My PDP Maple Snare – It’s Side-stick, Rimshot Heaven, Yo!!

“Africa” by Toto.

Drummer Jeff Porcaro
Jeff Porcaro (photo: Oliver Knieps)

Can you believe how much it’s being played these days??! I mean… even Weezer doing a cover of it THIRTY-SIX YEARS after its initial release??! Wow!

You’ve got to give it up for any song that features drums right at the top of the song. And what a groove! Jeff Porcaro and Lenny Castro just killed it with that entrancing Serengeti tribal lope.

But what’s that little click-y sound being made in the opening loop?? Why, it’s Jeff doing a “side-stick” pattern on his snare.

side stickin' on my PDP snare!
Side stickin’ on my PDP snare!

Well, thanks to my new PDP Maple snare drum, I’ve been enjoying side-sticking more than ever these days, and rehearsing hard to even be a TENTH of the player Jeff was. Prayer is welcome!! LOL

This latest investment into my own personal world of beat-making. I’m diggin’ it so much, I just have to share… let’s rock!

The Wooooo of Natural Wood

As is often the case, the snare caught my EYE before my ear. I was visiting the drum shop at Guitar Center, buying a couple crash cymbals for my “Crash Cymbal Shootout!” (check that out HERE).

PDP Maple Walnut Ltd Edition Snare

While talking to Veronica, my uber-knowledgable Sales Rep there, I saw this very classy-looking snare up on the shelf with a price that surprised me, it was so low.

Although it’s made mostly of Maple, it’s covered on the outside with a beautiful Walnut veneer with a Satin finish that is startlingly appealing.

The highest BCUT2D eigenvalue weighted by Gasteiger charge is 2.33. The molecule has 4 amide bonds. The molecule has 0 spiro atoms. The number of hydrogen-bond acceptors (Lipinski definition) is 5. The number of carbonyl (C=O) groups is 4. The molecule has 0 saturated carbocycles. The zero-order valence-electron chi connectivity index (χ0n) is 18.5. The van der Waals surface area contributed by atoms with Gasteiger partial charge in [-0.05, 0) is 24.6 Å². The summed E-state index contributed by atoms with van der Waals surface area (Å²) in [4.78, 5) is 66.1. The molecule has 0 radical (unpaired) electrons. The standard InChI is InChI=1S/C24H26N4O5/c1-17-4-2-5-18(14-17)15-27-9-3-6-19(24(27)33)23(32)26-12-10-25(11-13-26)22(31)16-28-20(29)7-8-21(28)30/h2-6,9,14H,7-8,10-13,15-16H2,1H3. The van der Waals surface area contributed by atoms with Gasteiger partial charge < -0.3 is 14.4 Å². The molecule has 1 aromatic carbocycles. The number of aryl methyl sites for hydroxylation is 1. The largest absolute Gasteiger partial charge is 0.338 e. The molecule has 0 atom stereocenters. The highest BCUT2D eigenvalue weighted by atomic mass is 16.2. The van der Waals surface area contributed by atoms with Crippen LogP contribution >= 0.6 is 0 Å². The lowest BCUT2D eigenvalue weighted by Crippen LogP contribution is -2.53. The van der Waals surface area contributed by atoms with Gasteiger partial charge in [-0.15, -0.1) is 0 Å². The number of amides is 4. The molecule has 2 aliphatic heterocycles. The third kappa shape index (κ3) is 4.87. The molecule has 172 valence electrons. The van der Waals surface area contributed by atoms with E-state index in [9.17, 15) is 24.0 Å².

Needless to say, within a half hour I left with, um, a little more than I’d planned on buying. lol

But it’s all good!! This snare has given me a sound quite different from all my other snares, and when you’ve assembled a diverse snare collection, that’s saying something!

Let’s break it down…

Spec Me, Baby, One More Time

PDP snare from side in drum kit

Here’s whatcha get when you bring home one o’ these bad boyz to your set:

  • The PDP Limited Edition Maple/Walnut Snare
  • Model #: pdsx7514natc2
  • Size: 14″ x 7-1/2″
  • Shell material: Maple / Walnut
  • Shell construction: 10-ply
  • Shell thickness (mm): Info Not Available
  • Bearing edge: 45 degree bearing edges
  • Hardware material: Steel
  • Hoop type: Wood!
  • Throw-off: Tap-style from DW line!
  • Snares: Copper
  • Finish type: Satin Lacquer
  • Warranty: 1 year limited warranty.
  • Country of origin: China

A Tone That Brings the Tinglies!

Dave from Guitar Center does a great job showcasing the many sound facets of this snare. The mic really picks up well the difference in timbre and cut between soft and loud hitting.

Make sure you hone in on the difference in timbre he gets from having the head cranked high at the top of the video, compared to at 1:15 where he changes it and drops it down substantially for a more laid-back timbre. It’s BAM-alicious!

Check it out…

These Are a Few of My…

Teaj playing his PDP snare
Teaj side-stickin’!

Favorite things about this snare??